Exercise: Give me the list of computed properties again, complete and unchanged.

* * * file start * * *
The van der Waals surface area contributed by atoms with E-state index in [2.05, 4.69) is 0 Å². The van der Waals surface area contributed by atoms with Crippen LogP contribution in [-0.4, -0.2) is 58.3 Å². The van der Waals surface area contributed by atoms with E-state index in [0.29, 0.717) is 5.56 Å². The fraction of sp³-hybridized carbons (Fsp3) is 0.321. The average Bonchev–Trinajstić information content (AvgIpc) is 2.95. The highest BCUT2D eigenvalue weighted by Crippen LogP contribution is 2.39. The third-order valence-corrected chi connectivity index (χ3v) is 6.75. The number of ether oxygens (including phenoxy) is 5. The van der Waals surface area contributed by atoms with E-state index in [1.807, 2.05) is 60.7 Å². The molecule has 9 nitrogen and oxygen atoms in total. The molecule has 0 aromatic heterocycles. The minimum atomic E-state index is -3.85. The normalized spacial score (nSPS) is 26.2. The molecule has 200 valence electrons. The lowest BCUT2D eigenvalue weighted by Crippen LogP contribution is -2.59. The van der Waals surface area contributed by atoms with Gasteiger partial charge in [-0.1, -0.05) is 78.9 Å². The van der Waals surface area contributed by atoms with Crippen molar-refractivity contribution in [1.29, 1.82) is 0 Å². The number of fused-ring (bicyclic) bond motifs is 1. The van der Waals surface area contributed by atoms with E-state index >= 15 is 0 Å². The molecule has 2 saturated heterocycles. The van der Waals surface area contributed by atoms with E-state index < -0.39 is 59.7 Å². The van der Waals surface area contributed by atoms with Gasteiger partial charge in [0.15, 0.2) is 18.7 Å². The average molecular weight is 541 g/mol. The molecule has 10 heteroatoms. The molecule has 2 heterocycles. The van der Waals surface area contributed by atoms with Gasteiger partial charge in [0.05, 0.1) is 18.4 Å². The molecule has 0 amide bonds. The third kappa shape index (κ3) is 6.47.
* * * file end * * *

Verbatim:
The van der Waals surface area contributed by atoms with E-state index in [2.05, 4.69) is 0 Å². The van der Waals surface area contributed by atoms with Crippen LogP contribution in [-0.4, -0.2) is 58.3 Å². The van der Waals surface area contributed by atoms with E-state index in [0.29, 0.717) is 5.56 Å². The fraction of sp³-hybridized carbons (Fsp3) is 0.321. The average Bonchev–Trinajstić information content (AvgIpc) is 2.95. The highest BCUT2D eigenvalue weighted by Crippen LogP contribution is 2.39. The third-order valence-corrected chi connectivity index (χ3v) is 6.75. The number of ether oxygens (including phenoxy) is 5. The van der Waals surface area contributed by atoms with E-state index in [1.807, 2.05) is 60.7 Å². The molecule has 9 nitrogen and oxygen atoms in total. The molecule has 0 aromatic heterocycles. The minimum atomic E-state index is -3.85. The normalized spacial score (nSPS) is 26.2. The molecule has 200 valence electrons. The lowest BCUT2D eigenvalue weighted by Crippen LogP contribution is -2.59. The van der Waals surface area contributed by atoms with Gasteiger partial charge in [-0.1, -0.05) is 78.9 Å². The van der Waals surface area contributed by atoms with Crippen molar-refractivity contribution in [1.29, 1.82) is 0 Å². The number of fused-ring (bicyclic) bond motifs is 1. The van der Waals surface area contributed by atoms with E-state index >= 15 is 0 Å². The molecule has 2 saturated heterocycles. The van der Waals surface area contributed by atoms with E-state index < -0.39 is 59.7 Å². The van der Waals surface area contributed by atoms with Gasteiger partial charge in [0.15, 0.2) is 18.7 Å². The average molecular weight is 541 g/mol. The molecule has 10 heteroatoms. The molecule has 2 heterocycles. The van der Waals surface area contributed by atoms with Gasteiger partial charge in [0.05, 0.1) is 18.4 Å². The molecule has 0 amide bonds. The third kappa shape index (κ3) is 6.47.